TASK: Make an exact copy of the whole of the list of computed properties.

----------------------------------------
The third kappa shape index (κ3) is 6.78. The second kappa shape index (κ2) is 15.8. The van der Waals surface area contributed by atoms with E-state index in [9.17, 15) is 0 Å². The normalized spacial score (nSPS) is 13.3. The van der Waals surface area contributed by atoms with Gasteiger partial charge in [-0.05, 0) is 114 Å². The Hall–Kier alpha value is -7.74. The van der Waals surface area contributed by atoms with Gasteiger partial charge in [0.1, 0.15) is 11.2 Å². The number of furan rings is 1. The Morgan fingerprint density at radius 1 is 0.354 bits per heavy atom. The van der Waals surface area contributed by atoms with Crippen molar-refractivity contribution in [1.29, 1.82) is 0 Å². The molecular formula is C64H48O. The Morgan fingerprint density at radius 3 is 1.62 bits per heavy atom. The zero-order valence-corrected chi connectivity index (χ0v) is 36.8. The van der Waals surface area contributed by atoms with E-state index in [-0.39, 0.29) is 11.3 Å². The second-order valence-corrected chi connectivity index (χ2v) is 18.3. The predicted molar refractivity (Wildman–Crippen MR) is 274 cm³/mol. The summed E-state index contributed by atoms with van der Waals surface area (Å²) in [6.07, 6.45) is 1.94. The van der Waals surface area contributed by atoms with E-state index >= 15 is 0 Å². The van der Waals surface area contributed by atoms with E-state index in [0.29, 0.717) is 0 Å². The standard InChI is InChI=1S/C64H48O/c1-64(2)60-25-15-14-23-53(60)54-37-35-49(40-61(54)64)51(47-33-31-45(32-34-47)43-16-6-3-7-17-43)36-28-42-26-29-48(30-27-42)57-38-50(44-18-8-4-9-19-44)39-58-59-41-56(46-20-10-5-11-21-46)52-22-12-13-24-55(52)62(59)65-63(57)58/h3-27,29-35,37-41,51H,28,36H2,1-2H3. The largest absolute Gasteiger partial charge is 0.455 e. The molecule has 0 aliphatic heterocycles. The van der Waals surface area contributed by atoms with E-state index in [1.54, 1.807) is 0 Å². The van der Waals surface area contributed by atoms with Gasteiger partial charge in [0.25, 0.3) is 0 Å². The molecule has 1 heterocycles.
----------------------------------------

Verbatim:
The third kappa shape index (κ3) is 6.78. The second kappa shape index (κ2) is 15.8. The van der Waals surface area contributed by atoms with E-state index in [9.17, 15) is 0 Å². The normalized spacial score (nSPS) is 13.3. The van der Waals surface area contributed by atoms with Gasteiger partial charge in [-0.05, 0) is 114 Å². The Hall–Kier alpha value is -7.74. The van der Waals surface area contributed by atoms with Gasteiger partial charge in [0.1, 0.15) is 11.2 Å². The number of furan rings is 1. The Morgan fingerprint density at radius 1 is 0.354 bits per heavy atom. The van der Waals surface area contributed by atoms with Crippen molar-refractivity contribution in [1.29, 1.82) is 0 Å². The molecular formula is C64H48O. The Morgan fingerprint density at radius 3 is 1.62 bits per heavy atom. The zero-order valence-corrected chi connectivity index (χ0v) is 36.8. The van der Waals surface area contributed by atoms with E-state index in [-0.39, 0.29) is 11.3 Å². The second-order valence-corrected chi connectivity index (χ2v) is 18.3. The predicted molar refractivity (Wildman–Crippen MR) is 274 cm³/mol. The summed E-state index contributed by atoms with van der Waals surface area (Å²) in [6.07, 6.45) is 1.94. The van der Waals surface area contributed by atoms with E-state index >= 15 is 0 Å². The van der Waals surface area contributed by atoms with E-state index in [0.29, 0.717) is 0 Å². The standard InChI is InChI=1S/C64H48O/c1-64(2)60-25-15-14-23-53(60)54-37-35-49(40-61(54)64)51(47-33-31-45(32-34-47)43-16-6-3-7-17-43)36-28-42-26-29-48(30-27-42)57-38-50(44-18-8-4-9-19-44)39-58-59-41-56(46-20-10-5-11-21-46)52-22-12-13-24-55(52)62(59)65-63(57)58/h3-27,29-35,37-41,51H,28,36H2,1-2H3. The largest absolute Gasteiger partial charge is 0.455 e. The molecule has 0 aliphatic heterocycles. The van der Waals surface area contributed by atoms with E-state index in [1.54, 1.807) is 0 Å². The van der Waals surface area contributed by atoms with Gasteiger partial charge in [0.25, 0.3) is 0 Å². The molecule has 1 heterocycles.